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US to move embassy to Jerusalem by year's end, Netanyahu says

The United States will move its embassy from Tel Aviv to Jerusalem by the end of the year, Israeli Prime Minister Benjamin Netanyahu said Wednesday.

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Oren Liebermann (CNN)
JERUSALEM (CNN) — The United States will move its embassy from Tel Aviv to Jerusalem by the end of the year, Israeli Prime Minister Benjamin Netanyahu said Wednesday.

That would be much quicker than expected, with US Secretary of State Rex Tillerson saying last month it was "not something that is going to happen this year, probably not next year."

Netanyahu made the comments while on an official state visit to India, his office told CNN.

As recently as December 8, Tillerson was telling reporters that the US still needed to acquire a site, make construction and building plans, ensure necessary authorizations, and then build the embassy itself.

If Netanyahu's assertion proves right, then it suggests the US is not going to wait until a new building is complete, but may take advantage of its two existing consular facilities in Jerusalem, and re-purpose one of them as its embassy.

CNN is reaching out to US officials and will update this story if they respond.

US President Donald Trump's recognition last month of Jerusalem as Israel's capital, and plans to relocate the embassy there, inflamed tensions in the region and sparked outrage across the world.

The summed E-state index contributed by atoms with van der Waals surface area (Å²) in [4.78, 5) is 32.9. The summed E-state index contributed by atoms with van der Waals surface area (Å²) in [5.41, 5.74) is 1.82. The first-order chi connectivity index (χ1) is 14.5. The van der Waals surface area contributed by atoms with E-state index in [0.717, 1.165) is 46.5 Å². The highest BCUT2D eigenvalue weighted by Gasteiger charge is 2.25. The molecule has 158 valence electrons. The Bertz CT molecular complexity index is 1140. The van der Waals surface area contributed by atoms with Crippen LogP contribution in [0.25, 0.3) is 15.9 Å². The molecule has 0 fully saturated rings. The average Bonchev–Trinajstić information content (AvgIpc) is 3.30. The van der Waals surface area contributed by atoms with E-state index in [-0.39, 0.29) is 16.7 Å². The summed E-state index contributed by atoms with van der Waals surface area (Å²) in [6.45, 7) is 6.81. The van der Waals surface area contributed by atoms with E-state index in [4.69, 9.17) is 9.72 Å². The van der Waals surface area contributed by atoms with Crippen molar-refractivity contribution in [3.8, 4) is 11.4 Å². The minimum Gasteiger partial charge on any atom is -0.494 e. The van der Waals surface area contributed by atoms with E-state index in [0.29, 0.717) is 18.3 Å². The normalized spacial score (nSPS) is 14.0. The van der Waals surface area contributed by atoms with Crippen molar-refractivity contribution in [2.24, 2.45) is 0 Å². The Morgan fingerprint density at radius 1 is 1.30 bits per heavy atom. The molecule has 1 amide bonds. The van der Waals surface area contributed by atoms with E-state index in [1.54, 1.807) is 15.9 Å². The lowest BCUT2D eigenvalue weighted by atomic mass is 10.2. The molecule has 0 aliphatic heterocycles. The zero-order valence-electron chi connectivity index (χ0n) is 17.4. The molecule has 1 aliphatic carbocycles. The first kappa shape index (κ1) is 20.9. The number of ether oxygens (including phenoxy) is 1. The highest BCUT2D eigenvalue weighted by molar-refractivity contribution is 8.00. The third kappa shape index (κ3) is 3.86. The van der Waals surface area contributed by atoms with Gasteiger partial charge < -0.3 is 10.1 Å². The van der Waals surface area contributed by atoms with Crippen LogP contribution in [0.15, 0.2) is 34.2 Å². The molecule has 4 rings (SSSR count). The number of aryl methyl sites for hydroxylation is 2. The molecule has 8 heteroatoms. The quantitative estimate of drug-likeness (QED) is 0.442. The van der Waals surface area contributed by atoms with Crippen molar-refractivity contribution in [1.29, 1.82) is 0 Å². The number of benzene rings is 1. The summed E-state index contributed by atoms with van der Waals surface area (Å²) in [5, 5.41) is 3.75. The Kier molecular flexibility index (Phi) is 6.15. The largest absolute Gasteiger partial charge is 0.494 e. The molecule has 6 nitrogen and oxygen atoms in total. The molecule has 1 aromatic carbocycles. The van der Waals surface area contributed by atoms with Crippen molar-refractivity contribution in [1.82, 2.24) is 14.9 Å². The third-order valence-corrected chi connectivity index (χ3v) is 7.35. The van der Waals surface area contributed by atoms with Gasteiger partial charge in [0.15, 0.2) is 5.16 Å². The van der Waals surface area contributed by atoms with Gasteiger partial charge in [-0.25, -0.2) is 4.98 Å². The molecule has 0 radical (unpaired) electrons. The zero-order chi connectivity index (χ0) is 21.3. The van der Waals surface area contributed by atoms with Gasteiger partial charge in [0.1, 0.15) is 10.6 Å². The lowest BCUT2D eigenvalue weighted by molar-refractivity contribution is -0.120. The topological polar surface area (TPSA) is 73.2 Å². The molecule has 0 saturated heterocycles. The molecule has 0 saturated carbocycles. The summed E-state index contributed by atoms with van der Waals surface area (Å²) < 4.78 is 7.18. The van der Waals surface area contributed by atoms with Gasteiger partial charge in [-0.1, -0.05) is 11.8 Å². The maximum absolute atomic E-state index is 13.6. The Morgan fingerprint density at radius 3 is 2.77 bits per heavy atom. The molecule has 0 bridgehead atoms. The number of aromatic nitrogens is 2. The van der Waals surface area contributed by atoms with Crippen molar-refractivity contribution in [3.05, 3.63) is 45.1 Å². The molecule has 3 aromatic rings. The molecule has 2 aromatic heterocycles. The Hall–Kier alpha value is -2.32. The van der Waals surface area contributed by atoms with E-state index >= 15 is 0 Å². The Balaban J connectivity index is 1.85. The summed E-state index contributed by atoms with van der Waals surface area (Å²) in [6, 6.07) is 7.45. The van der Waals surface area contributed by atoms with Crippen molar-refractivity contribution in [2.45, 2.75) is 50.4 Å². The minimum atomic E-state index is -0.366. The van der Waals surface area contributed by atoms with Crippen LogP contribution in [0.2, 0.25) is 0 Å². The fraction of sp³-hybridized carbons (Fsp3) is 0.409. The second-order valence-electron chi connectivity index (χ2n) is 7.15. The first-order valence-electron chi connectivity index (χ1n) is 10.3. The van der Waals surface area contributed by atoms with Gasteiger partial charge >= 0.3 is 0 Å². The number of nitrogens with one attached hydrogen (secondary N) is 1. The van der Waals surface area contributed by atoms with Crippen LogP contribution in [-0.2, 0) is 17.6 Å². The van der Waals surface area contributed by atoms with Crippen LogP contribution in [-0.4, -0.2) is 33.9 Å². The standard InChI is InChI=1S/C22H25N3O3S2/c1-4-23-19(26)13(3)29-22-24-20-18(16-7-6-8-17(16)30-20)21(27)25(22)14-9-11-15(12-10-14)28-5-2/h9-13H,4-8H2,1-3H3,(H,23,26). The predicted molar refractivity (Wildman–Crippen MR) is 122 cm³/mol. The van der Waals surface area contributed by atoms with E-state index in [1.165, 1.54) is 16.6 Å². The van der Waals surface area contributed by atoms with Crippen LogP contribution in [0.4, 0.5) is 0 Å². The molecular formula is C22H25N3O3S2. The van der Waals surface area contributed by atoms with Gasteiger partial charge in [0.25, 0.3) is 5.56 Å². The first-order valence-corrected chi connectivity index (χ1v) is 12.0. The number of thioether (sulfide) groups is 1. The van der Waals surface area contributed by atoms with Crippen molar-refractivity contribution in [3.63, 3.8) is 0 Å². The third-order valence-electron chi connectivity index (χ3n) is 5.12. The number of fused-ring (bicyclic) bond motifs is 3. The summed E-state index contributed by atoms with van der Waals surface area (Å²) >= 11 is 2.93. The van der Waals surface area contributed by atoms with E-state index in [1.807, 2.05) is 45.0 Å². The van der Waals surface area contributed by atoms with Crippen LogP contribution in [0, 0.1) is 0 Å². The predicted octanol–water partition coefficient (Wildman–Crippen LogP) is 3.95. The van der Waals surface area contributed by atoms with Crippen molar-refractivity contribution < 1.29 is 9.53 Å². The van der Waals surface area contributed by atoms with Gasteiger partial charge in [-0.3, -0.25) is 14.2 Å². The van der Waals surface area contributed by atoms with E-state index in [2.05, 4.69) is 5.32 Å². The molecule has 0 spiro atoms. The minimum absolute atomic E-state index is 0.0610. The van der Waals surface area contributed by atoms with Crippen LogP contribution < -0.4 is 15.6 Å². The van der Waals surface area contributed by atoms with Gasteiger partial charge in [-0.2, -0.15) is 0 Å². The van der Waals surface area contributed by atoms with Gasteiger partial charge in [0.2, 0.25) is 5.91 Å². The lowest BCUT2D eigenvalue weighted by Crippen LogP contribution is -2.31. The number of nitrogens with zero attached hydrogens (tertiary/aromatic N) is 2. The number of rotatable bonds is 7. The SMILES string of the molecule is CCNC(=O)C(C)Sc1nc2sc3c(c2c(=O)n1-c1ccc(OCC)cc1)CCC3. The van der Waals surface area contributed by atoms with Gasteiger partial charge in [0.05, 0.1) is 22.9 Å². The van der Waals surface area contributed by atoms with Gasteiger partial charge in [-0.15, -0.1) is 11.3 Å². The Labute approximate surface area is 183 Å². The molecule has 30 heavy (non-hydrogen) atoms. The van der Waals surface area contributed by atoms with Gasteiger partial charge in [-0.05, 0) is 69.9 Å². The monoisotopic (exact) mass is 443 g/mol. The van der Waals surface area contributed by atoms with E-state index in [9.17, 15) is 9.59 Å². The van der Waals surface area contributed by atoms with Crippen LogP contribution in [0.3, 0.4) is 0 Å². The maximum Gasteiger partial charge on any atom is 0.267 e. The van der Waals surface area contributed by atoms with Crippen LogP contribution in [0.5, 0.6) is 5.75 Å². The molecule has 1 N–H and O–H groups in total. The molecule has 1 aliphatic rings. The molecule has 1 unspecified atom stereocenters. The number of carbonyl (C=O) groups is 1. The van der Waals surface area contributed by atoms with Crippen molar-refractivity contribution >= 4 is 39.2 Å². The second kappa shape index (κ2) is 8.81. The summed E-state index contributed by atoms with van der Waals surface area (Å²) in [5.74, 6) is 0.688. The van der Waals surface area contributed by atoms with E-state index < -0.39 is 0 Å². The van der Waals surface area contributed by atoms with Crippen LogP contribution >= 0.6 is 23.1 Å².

The announcement was condemned by 128 countries in a United Nations General Assembly vote in December, with nine countries supporting the decision and 35 abstaining, amid threats from the US to pull funding from the world body.

Palestinian funding cut

Netanyahu's comments Wednesday come one day after the US announced it would freeze $65 million in funding to the UN agency dedicated to helping Palestinian refugees. The agency has become a frequent target of criticism from Netanyahu.

The US said Tuesday that it will hold back more than half of the $125 million of a scheduled payment to the UN Relief Works Agency, which provides humanitarian aid, education, social services and medical care to Palestinian refugees in the West Bank, Gaza, Jordan, Syria and Lebanon.

The decision drew condemnation from Palestinians, praise from Israel, and expressions of deep concern from UN officials and refugee groups worried about the humanitarian impact and particularly the potential for further destabilization of a region already reeling from conflict in Syria.

Defending the US decision to freeze funds, State Department Spokeswoman Heather Nauert said, "A big part of the reason we didn't [freeze the full amount], after a lot of interagency deliberations, is we thought this would have a big impact." Nauert said the US would like to see reforms at UNRWA and called on other countries to contribute more to the relief agency.

The US provides approximately 30% of UNRWA's $1.4 billion budget.

Abbas: Palestinians offered Abu Dis

Earlier in the week Palestinian Authority President Mahmoud Abbas appeared to confirm reports that the Trump administration had earmarked Abu Dis, a town adjacent to Jerusalem, as the capital of a future Palestinian state, during a speech to the Palestinian Liberation Organization's Central Council.

Previous US administrations have hewed to the international consensus that East Jerusalem, which includes the Old City and its key religious sites, would be the capital of any Palestinian state, subject to final status negotiations between Israelis and Palestinians.

The White House did not respond to CNN's earlier request for comment on Abbas' remarks.

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